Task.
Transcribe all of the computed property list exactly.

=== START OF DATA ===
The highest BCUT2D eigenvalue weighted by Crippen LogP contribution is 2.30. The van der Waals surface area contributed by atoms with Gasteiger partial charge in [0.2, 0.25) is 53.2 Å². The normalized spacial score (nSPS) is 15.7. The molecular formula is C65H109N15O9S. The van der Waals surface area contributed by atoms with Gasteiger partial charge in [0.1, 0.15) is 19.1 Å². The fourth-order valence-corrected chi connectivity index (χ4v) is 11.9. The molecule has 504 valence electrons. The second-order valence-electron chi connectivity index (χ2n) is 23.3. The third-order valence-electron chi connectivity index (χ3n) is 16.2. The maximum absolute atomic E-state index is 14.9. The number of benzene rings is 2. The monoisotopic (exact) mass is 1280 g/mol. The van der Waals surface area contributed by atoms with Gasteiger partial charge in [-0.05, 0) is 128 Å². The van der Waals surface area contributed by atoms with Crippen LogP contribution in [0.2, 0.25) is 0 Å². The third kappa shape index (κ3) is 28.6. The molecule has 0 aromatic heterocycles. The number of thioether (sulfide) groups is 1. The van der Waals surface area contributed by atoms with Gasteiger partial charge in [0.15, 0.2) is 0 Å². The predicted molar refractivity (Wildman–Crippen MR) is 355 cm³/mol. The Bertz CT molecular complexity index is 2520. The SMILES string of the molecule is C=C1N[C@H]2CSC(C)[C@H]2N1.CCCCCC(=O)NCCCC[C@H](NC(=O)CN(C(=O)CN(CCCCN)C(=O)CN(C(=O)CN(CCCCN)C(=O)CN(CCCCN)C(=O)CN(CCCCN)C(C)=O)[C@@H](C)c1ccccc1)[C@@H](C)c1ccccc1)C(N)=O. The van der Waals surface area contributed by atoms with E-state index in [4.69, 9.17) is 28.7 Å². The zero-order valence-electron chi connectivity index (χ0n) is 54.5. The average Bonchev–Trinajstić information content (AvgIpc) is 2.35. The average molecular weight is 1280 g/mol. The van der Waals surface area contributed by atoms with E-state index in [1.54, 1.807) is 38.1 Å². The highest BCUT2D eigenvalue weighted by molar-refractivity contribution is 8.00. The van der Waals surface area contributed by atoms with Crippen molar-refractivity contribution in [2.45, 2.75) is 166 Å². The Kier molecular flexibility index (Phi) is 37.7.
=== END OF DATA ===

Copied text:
The highest BCUT2D eigenvalue weighted by Crippen LogP contribution is 2.30. The van der Waals surface area contributed by atoms with Gasteiger partial charge in [0.2, 0.25) is 53.2 Å². The normalized spacial score (nSPS) is 15.7. The molecular formula is C65H109N15O9S. The van der Waals surface area contributed by atoms with Gasteiger partial charge in [0.1, 0.15) is 19.1 Å². The fourth-order valence-corrected chi connectivity index (χ4v) is 11.9. The molecule has 504 valence electrons. The second-order valence-electron chi connectivity index (χ2n) is 23.3. The third-order valence-electron chi connectivity index (χ3n) is 16.2. The maximum absolute atomic E-state index is 14.9. The number of benzene rings is 2. The monoisotopic (exact) mass is 1280 g/mol. The van der Waals surface area contributed by atoms with Gasteiger partial charge in [-0.05, 0) is 128 Å². The van der Waals surface area contributed by atoms with Crippen LogP contribution in [0.2, 0.25) is 0 Å². The third kappa shape index (κ3) is 28.6. The molecule has 0 aromatic heterocycles. The number of thioether (sulfide) groups is 1. The van der Waals surface area contributed by atoms with Gasteiger partial charge in [0.15, 0.2) is 0 Å². The predicted molar refractivity (Wildman–Crippen MR) is 355 cm³/mol. The Bertz CT molecular complexity index is 2520. The SMILES string of the molecule is C=C1N[C@H]2CSC(C)[C@H]2N1.CCCCCC(=O)NCCCC[C@H](NC(=O)CN(C(=O)CN(CCCCN)C(=O)CN(C(=O)CN(CCCCN)C(=O)CN(CCCCN)C(=O)CN(CCCCN)C(C)=O)[C@@H](C)c1ccccc1)[C@@H](C)c1ccccc1)C(N)=O. The van der Waals surface area contributed by atoms with E-state index in [4.69, 9.17) is 28.7 Å². The zero-order valence-electron chi connectivity index (χ0n) is 54.5. The average Bonchev–Trinajstić information content (AvgIpc) is 2.35. The average molecular weight is 1280 g/mol. The van der Waals surface area contributed by atoms with E-state index in [1.54, 1.807) is 38.1 Å². The highest BCUT2D eigenvalue weighted by molar-refractivity contribution is 8.00. The van der Waals surface area contributed by atoms with Crippen molar-refractivity contribution in [2.45, 2.75) is 166 Å². The Kier molecular flexibility index (Phi) is 37.7.